point
Menu
Magazines
June - 2007 - issue > Inventor’s Corner
From-Ideas-to-Profits-A-Path-to-Monetizing-Patents
Ash Tankha
Thursday, May 31, 2007
Intellectual property is one of the most important assets of a technology company. For many companies, it accounts for approximately 60 percent of the assets. This article summarizes how patents are valued, and how companies can monetize patents, i.e., obtain funds against their patent or patent portfolio.

To gain a competitive edge in the marketplace, a company needs to have a well-crafted patent portfolio strategy in place. An effective strategy encourages development of ideas into technologies, patenting of such technologies, and deployment of the patented technology to meet the company’s business objectives.

A crucial factor in tapping the potential of a patent is timing. A patent may encompass a useful, breakthrough, or disruptive technology, but if the sale is ill-timed, the utility of the patent will decrease over time. Hedy Lamarr, a Hollywood actress, and George Anthiel, a music composer, jointly patented their idea on spread spectrum wireless communication in 1941. During the 20 year life of the patent, they did not earn a penny from their patent. But, today spread spectrum technology is widely used in wireless communications including GPS!

David Kappos, assistant general counsel at IBM who manages patents, said, “Right now, what you’ve got is a marketplace where nobody knows what the asset is worth.” Nevertheless, patents need to be valued to get a substantiated idea-to-profit conversion. Patent valuation refers to its estimated market value. A patent’s worth is in its utility. A patent’s valuation depends upon several factors. First, the utility of the patented technology in addressing a market need is evaluated to determine the profitability that will accrue from use of the patented technology and the advantage of deploying the new patented technology.

Second, a patent is evaluated for its ability to replace existing technology, or, to start a new technological trend. Third, a patent is valued based on the scope of its claims. Many patents that share a given technological space with narrow claims are less valuable than a patent with broad claims. Fourth, valuation of a patent depends on the $ amount of the market as a whole for the patented technology, the projected market share that the patent can capture from the overall market, and the projection of the market share in $ over the life of the patent and on any continuation patent applications filed on the original patent to extend the patent monopoly.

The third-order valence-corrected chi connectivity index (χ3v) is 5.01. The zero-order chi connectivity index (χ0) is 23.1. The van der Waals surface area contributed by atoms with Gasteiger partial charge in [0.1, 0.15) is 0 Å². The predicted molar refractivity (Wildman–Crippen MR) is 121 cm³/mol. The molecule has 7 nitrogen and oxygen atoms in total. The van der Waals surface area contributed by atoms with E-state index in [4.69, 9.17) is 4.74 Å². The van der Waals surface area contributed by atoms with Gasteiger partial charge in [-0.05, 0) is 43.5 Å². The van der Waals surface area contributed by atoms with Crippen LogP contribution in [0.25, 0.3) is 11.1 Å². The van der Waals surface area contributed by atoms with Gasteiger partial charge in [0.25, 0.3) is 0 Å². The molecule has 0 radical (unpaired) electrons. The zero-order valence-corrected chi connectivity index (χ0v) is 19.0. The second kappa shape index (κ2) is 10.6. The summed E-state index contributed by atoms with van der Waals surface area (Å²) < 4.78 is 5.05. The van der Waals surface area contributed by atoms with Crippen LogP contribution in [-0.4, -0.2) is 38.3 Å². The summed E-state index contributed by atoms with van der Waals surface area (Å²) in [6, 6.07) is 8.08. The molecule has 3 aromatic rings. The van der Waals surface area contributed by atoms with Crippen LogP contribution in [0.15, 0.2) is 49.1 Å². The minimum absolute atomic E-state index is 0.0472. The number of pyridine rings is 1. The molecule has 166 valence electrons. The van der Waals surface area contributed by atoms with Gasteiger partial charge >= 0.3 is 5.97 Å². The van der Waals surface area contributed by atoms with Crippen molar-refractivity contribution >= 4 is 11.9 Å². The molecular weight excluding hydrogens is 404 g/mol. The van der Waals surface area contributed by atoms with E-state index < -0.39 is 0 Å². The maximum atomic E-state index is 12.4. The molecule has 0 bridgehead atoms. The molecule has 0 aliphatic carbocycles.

The quickest path to monetizing a patent or patent portfolio is to sell it to companies that are in the business of purchasing patents. Outright sale of a patent eliminates the financial outlays of starting a business or a company around a patented product. However, the monetary returns on patents may be low and the inventor forfeits ownership of the patent.
A second model for monetizing patents is to license the patent(s) to companies.

The patent holder retains ownership of the patent and earns a royalty of about 5-20 patent on future sales of the product over the life of the patent. Licensing often translates to larger monetary returns compared to sale of a patent, if the utility of the patented technology is high, widespread, and significant over time. IBM’s revenues from the licensing of its patents are in excess of $1 billion, annually. Most of the software giants like Microsoft, and Sun Microsystems obtain a significant part of their revenue from licensing of their software patents.

A third model for monetizing patents allows a company to raise funds from financial institutions against the patent assets of the company.

A fourth model for monetizing patents is a hybrid model where the patent holder sells the patent(s) to a purchaser, with a royalty-free non-exclusive license back to the patent holder plus a percent of the royalty that the purchaser earns on the licensing of the patent(s); this allows companies to monetize their non-core patent assets while still continuing to build a viable business.

A crown-jewel patent protecting a significant, first of its kind technology may be used to block competitors and create a market-niche for the company. A portfolio or even a solitary crown-jewel patent may form the basis for a start-up or spin-off company.

Fence patents are used to surround or picket-fence core technologies especially those of a competitor, with all conceivable improvements over the core technology. This sometimes compels the competitor to cross-license its patents. Cross-licensing is prevalent amongst companies with overlapping core technologies. Sony and Samsung Electronics have entered into a 5 years cross-licensing agreement covering over 24,000 patents in an effort to reduce cost and potential friction.

Another method for monetizing patents is proactively finding products that infringe the patent and thereafter offering to license the patented technology to the infringer, or seeking treble damages for willful infringement.

Infringement damages in the billion dollar range are not uncommon. Recently, Microsoft settled an infringement action by Alcatel for $1.5 billion for infringement of Alcatel’s patented MP3 technology.

Although a patent is often classified as an intangible asset, with prudent choices of monetizing, patents are as tangible as any other property of a company. Like any property, a patent can be sold, split, licensed or cross-licensed.


Ash Tankha, US patent attorney and Gosakan A, work with inventors to develop their ideas into patentable subject matter and file patent applications worldwide. They can be contacted at,1-866-387-5386, ash@ipprocurement.com, or
www.ipprocurement.com


Twitter
Share on LinkedIn
facebook

Previous Magazine Editions